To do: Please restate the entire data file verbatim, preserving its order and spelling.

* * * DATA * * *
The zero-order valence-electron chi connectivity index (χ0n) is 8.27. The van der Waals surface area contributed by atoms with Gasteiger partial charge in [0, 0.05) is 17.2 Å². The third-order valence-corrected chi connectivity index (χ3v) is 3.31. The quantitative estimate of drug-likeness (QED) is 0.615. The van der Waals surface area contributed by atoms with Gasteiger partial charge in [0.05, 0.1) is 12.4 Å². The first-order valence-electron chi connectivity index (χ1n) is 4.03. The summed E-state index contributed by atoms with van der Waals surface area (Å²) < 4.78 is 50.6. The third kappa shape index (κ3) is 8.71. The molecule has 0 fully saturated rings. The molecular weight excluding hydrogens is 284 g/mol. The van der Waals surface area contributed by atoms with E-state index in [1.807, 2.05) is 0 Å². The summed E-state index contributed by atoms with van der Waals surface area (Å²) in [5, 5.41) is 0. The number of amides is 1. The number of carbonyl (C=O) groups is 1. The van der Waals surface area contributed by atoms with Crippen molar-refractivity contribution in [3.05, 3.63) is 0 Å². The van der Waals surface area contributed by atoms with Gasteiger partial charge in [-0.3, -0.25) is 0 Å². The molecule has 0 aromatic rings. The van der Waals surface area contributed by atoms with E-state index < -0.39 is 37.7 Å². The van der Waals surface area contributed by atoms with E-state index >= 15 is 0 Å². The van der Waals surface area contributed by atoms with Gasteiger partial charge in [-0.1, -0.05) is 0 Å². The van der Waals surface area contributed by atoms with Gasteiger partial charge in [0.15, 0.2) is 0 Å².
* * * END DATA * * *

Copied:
The zero-order valence-electron chi connectivity index (χ0n) is 8.27. The van der Waals surface area contributed by atoms with Gasteiger partial charge in [0, 0.05) is 17.2 Å². The third-order valence-corrected chi connectivity index (χ3v) is 3.31. The quantitative estimate of drug-likeness (QED) is 0.615. The van der Waals surface area contributed by atoms with Gasteiger partial charge in [0.05, 0.1) is 12.4 Å². The first-order valence-electron chi connectivity index (χ1n) is 4.03. The summed E-state index contributed by atoms with van der Waals surface area (Å²) < 4.78 is 50.6. The third kappa shape index (κ3) is 8.71. The molecule has 0 fully saturated rings. The molecular weight excluding hydrogens is 284 g/mol. The van der Waals surface area contributed by atoms with E-state index in [1.807, 2.05) is 0 Å². The summed E-state index contributed by atoms with van der Waals surface area (Å²) in [5, 5.41) is 0. The number of amides is 1. The number of carbonyl (C=O) groups is 1. The van der Waals surface area contributed by atoms with Crippen molar-refractivity contribution in [3.05, 3.63) is 0 Å². The van der Waals surface area contributed by atoms with Gasteiger partial charge in [-0.3, -0.25) is 0 Å². The molecule has 0 aromatic rings. The van der Waals surface area contributed by atoms with E-state index < -0.39 is 37.7 Å². The van der Waals surface area contributed by atoms with E-state index >= 15 is 0 Å². The van der Waals surface area contributed by atoms with Gasteiger partial charge in [-0.1, -0.05) is 0 Å². The van der Waals surface area contributed by atoms with Gasteiger partial charge in [0.15, 0.2) is 0 Å².